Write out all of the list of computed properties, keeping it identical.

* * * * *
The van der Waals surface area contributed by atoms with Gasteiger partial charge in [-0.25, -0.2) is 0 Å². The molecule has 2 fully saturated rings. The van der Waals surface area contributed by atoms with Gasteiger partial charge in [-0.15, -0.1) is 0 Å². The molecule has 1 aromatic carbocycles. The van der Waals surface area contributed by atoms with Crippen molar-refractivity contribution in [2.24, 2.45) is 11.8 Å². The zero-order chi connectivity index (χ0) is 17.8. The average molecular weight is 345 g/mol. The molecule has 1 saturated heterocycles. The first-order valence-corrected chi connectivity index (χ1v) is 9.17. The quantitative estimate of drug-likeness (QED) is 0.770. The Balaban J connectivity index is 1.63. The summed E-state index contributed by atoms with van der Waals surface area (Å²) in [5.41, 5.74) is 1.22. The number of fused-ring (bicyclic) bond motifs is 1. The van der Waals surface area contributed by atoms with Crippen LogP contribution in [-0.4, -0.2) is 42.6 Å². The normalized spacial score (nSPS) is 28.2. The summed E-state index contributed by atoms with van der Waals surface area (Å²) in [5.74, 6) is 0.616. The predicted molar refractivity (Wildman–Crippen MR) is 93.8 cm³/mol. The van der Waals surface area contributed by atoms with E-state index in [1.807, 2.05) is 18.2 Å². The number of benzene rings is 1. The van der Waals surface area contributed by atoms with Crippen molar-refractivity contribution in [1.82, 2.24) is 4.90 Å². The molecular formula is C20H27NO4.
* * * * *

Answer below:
The van der Waals surface area contributed by atoms with Gasteiger partial charge in [-0.25, -0.2) is 0 Å². The molecule has 2 fully saturated rings. The van der Waals surface area contributed by atoms with Gasteiger partial charge in [-0.15, -0.1) is 0 Å². The molecule has 1 aromatic carbocycles. The van der Waals surface area contributed by atoms with Crippen molar-refractivity contribution in [2.24, 2.45) is 11.8 Å². The zero-order chi connectivity index (χ0) is 17.8. The average molecular weight is 345 g/mol. The molecule has 1 saturated heterocycles. The first-order valence-corrected chi connectivity index (χ1v) is 9.17. The quantitative estimate of drug-likeness (QED) is 0.770. The Balaban J connectivity index is 1.63. The summed E-state index contributed by atoms with van der Waals surface area (Å²) in [5.41, 5.74) is 1.22. The number of fused-ring (bicyclic) bond motifs is 1. The van der Waals surface area contributed by atoms with Crippen LogP contribution in [-0.4, -0.2) is 42.6 Å². The normalized spacial score (nSPS) is 28.2. The summed E-state index contributed by atoms with van der Waals surface area (Å²) in [5.74, 6) is 0.616. The predicted molar refractivity (Wildman–Crippen MR) is 93.8 cm³/mol. The van der Waals surface area contributed by atoms with E-state index in [1.807, 2.05) is 18.2 Å². The number of benzene rings is 1. The van der Waals surface area contributed by atoms with Crippen molar-refractivity contribution in [1.82, 2.24) is 4.90 Å². The molecular formula is C20H27NO4.